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Successful ablation of ventricular tachycardia in a patient with Chagas disease using ethanol ablation in the coronary venous system: A case report

  • Thomas Flautt
    Affiliations
    Division of Cardiac Electrophysiology, Department of Cardiology, Houston Methodist Debakey Heart and Vascular Center, Houston Methodist Hospital, Houston, Texas
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  • Miguel Valderrábano
    Correspondence
    Address reprint requests and correspondence: Dr Miguel Valderrábano, Division of Cardiac Electrophysiology, Department of Cardiology, Houston Methodist Hospital, 6550 Fannin St, Suite 1901, Houston, TX 77030.
    Affiliations
    Division of Cardiac Electrophysiology, Department of Cardiology, Houston Methodist Debakey Heart and Vascular Center, Houston Methodist Hospital, Houston, Texas
    Search for articles by this author
Open AccessPublished:December 03, 2022DOI:https://doi.org/10.1016/j.hrcr.2022.11.011

      Keywords

      Key Teaching Points
      • Chronic Chagas disease may cause basal lateral scarring in the left ventricle, resulting in ventricular tachycardia (VT).
      • Epicardial mapping and ablation is often required to treat patients with VT from chronic Chagas disease.
      • Retrograde coronary venous ethanol ablation in conjunction with a double balloon technique is a viable option to treat epicardial VT in patients with chronic Chagas disease.

      Introduction

      Chagas disease is a parasitic zoonosis that constitutes a severe public health problem and is endemic in 21 Latin American countries.
      • Chao C.
      • Leone J.L.
      • Vigliano C.A.
      Chagas disease: historic perspective.
      It is estimated that between 6 and 8 million people are infected with Trypanosoma cruzi (T cruzi), with an additional 65 million at risk of acquiring the disease by vector-borne transmission, blood or congenital transmission, or food-borne transmission.
      • Gascon J.
      • Bern C.
      • Pinazo M.J.
      Chagas disease in Spain, the United States and other non-endemic countries.
      ,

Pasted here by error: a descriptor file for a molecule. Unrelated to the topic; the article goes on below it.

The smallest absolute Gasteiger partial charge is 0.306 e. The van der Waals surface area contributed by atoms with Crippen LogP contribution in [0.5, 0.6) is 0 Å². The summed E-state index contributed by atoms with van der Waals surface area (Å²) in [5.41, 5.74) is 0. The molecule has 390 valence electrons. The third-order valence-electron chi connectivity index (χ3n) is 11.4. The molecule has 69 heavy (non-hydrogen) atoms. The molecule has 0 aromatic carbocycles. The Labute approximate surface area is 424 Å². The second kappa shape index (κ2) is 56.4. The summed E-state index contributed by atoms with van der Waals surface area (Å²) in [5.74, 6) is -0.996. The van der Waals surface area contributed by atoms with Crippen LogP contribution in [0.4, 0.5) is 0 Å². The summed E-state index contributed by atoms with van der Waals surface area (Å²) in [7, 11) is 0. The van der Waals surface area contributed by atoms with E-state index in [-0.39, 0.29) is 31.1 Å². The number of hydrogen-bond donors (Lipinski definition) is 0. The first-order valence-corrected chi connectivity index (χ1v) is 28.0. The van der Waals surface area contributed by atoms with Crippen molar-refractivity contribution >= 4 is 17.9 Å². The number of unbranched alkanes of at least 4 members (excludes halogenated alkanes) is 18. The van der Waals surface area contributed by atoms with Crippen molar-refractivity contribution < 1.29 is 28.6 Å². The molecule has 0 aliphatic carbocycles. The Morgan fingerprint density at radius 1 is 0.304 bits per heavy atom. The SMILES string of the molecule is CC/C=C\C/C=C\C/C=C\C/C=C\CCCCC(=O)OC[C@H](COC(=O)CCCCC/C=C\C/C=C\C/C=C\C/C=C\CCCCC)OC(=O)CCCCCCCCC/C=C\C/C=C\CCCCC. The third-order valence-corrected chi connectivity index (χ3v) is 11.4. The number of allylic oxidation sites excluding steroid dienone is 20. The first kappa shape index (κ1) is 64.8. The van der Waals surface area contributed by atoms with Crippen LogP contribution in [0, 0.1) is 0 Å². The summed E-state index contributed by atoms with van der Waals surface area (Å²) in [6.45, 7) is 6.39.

• Norman F.F.
      • Lopez-Velez R.
      Chagas disease: comments on the 2018 PAHO Guidelines for diagnosis and management.
      Chagas disease has an acute, indeterminate, and chronic phase. If untreated, the acute phase may transition to an indeterminate phase characterized by seropositivity for T cruzi in the absence of clinical symptoms. A total of 30%–40% of these indeterminate patients may develop organ involvement such as cardiomyopathy, megaesophagus, or megacolon.
      • Perez-Molina J.A.
      • Molina I.
      Chagas disease.
      Patients with chronic Chagas disease often develop areas of scar tissue and wall thinning in the apical, basal inferior, and lateral walls of the left ventricle (LV), resulting in ventricular tachycardia (VT).
      • Pisani C.F.
      • Romero J.
      • Lara S.
      • et al.
      Efficacy and safety of combined endocardial/epicardial catheter ablation for ventricular tachycardia in Chagas disease: a randomized controlled study.
      The VT often has epicardial circuits owing to wider epicardial scar area in comparison to the endocardium.
      • Sarabanda A.V.
      • Sosa E.
      • Simoes M.V.
      • Figueiredo G.L.
      • Pintya A.O.
      • Marin-Neto J.A.
      Ventricular tachycardia in Chagas' disease: a comparison of clinical, angiographic, electrophysiologic and myocardial perfusion disturbances between patients presenting with either sustained or nonsustained forms.
      ,
      • Henz B.D.
      • do Nascimento T.A.
      • Dietrich C. de O.
      • et al.
      Simultaneous epicardial and endocardial substrate mapping and radiofrequency catheter ablation as first-line treatment for ventricular tachycardia and frequent ICD shocks in chronic chagasic cardiomyopathy.
      Because of the scar distribution, an epicardial mapping and ablation strategy is often needed. Retrograde coronary venous ethanol ablation has proven to be a feasible, safe, and effective treatment for ventricular arrhythmias arising from deep intramural regions or near coronary vessels.
      • Kreidieh B.
      • Rodriguez-Manero M.
      • Schurmann P.
      • Ibarra-Cortez S.H.
      • Dave A.S.
      • Valderrabano M.
      Retrograde coronary venous ethanol infusion for ablation of refractory ventricular tachycardia.
      We describe the first case of ethanol being used in the coronary venous system to create an epicardial ablation in a patient with chronic Chagas VT.

      Case report

      An 81-year-old female patient with a significant past medical history of persistent atrial fibrillation and embolic stroke was initially evaluated for declining left ventricular function (left ventricular ejection fraction dropping from 55% to 40%) and exercise intolerance in 2014. She underwent ablation of atrial fibrillation with subsequent symptomatic improvement and restoration of left ventricular ejection fraction. Two years later, sinus node dysfunction was noted, for which she underwent dual-chamber pacemaker implant. She then presented to the clinic with complaints of presyncope. Her baseline electrocardiogram revealed sinus bradycardia with a bifascicular block (right bundle branch block with a left anterior fascicular block). Device interrogation revealed monomorphic VT; therefore, further work-up was undertaken. Prior cardiac computed tomography angiography had shown no evidence of coronary artery disease. Cardiac magnetic resonance imaging revealed a preserved ejection fraction of 48% with 21% scar, most pronounced in the inferobasal LV. Cardiac positron emission tomography revealed no inflammatory process but a small-size, severe-intensity perfusion defect in the basal lateral segments with 27% scarring of the LV. A suspicion for inflammatory nonischemic cardiomyopathy (particularly sarcoidosis) was raised.